WARAH: Morally, intellectually corrupt politics causes countries’ ruin



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It has become increasingly difficult for me to argue rationally with people who are of the Jubilee persuasion about why this country is headed towards a sharp decline economically, politically and, importantly, socially.

Their default position on every argument I make is that Raila Odinga and Nasa are not any better than what we now have, and so we should let the status quo remain.

Demonising Raila and Nasa is their way of diverting attention from the issues at stake. When tribe is (explicitly or subtly) factored in, the argument leads nowhere.

I have no rosy illusions about Raila’s or Nasa’s ability to get the country moving on the right path; I am not so naïve to believe that Kenya under their leadership will become a better place overnight. But I do know one thing: The path we are on is treacherous and could lead to the country’s ruin.

A recent article by the American author James Traub that was published in Foreign Policy explains how even the most powerful and politically stable countries can collapse when decadence and depravity become the norm.

Traub predicts that, like the once-mighty Roman Empire, the United States will lose its power, thanks to a decadent elite that licenses degraded behaviour. Under President Donald Trump xenophobia, misogyny and racism have become normalised and narcissism and self-interest have replaced altruism and cooperation, he says.

“Perhaps in a democracy the distinctive feature of decadence is not debauchery but terminal self-absorption—the loss of the capacity for collective action, the belief in common purpose, even the acceptance of a common form of reasoning,” writes Traub.

Another characteristic of societies that are on the verge of collapse is extreme inequality. Almost all revolutions in history came about because the toiling masses were fed up with a self-absorbed minority elite that hoarded the society’s resources for its own benefit rather that of the majority.

There are many similarities between what is happening in the US and what we are experiencing.

In the US, those who question the Trump administration are dismissed as pessimistic cynics who do not understand the government’s “transformative development agenda”. The US president dismisses any report that he does not like or which is critical of his policies as “fake news”, which he counters by employing an army of propagandists.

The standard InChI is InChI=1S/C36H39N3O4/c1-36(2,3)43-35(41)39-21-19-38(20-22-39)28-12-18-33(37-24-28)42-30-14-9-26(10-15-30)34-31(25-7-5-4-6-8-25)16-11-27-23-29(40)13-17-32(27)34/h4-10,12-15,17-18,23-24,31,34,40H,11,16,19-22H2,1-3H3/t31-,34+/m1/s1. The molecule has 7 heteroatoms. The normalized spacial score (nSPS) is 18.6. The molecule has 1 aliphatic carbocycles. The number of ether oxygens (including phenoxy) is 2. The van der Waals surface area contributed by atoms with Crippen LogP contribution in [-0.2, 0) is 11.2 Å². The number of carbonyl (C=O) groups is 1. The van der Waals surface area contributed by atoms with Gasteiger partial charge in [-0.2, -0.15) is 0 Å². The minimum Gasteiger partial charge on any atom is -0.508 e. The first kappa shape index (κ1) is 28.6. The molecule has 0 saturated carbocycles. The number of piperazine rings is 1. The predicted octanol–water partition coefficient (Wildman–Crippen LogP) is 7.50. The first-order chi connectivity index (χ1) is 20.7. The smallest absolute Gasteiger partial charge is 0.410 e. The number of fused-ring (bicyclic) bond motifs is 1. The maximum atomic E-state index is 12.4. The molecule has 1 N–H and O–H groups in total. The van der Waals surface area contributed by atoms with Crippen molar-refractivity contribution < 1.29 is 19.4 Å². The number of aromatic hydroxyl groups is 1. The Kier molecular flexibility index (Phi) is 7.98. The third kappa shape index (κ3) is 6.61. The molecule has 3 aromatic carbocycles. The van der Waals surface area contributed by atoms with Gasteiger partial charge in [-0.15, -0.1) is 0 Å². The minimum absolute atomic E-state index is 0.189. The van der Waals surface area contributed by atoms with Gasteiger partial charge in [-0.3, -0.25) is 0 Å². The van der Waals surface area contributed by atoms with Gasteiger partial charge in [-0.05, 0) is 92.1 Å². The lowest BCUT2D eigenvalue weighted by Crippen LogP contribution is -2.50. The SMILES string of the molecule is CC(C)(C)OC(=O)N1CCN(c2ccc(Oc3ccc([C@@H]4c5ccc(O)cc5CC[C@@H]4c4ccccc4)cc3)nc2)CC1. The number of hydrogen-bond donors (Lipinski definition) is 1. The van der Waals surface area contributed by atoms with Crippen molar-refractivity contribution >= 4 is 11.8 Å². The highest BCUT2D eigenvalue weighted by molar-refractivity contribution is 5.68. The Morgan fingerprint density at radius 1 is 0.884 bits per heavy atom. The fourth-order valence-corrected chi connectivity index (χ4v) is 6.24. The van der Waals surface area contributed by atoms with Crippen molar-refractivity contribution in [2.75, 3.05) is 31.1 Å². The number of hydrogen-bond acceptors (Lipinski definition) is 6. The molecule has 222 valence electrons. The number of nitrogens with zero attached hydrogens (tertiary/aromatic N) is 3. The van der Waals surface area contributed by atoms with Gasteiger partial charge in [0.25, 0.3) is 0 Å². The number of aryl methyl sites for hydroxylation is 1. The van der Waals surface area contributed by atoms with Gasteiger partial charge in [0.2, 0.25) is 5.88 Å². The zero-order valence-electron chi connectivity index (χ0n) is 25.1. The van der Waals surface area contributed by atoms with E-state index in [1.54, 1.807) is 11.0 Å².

Traub describes this mentality thus: “Your story fights my story; if I can enlist more people on the side of my story, I own the truth.” Owning “the truth” means distorting facts so that they suit Trump’s personal and political interests. Under Trump, scientific evidence has become a dirty term and journalists are vilified and called liars. Climate change is no longer a reality — it is just a figment of the opposition’s imagination.

Similarly, in Kenya, we refuse to critically examine the Jubilee administration’s debt love affair with China, which could have dire economic consequences; nor are we willing to acknowledge that a two-tribe oligarchy at the helm of national affairs can sow the seeds of discord and disunity and, perhaps, even lead to the fragmentation of the country.

We do not question why people who have been implicated in mega corruption scandals are now running counties or why the “Githeri Man” receives State honours while our world-famous athletes have to use their own resources to compete because funds assigned to them are stolen by those in charge of their welfare.

We do not ask church leaders why they accept donations from corrupt politicians, nor do we question leaders who spend millions of shillings in public funds on unnecessary self-promoting junkets while there are millions of people in the country who do not have enough food for their families.

Our society is fragmenting in other ways too: Before, only some government departments demanded bribes before rendering a service; now, despite — or, maybe, because of — digitisation, asking for bribes has become near-universal if the reports that I hear are true.

And when the majority of youth in the country, as a recent survey showed, say that their ambition is to become rich and that they don’t care if they use corrupt or criminal means to achieve this, you know that decadence has set in.

Traub, who has penned several books on world affairs, says a democratic society becomes decadent when its politics becomes morally and intellectually corrupt. I am afraid Kenya may be headed that way.

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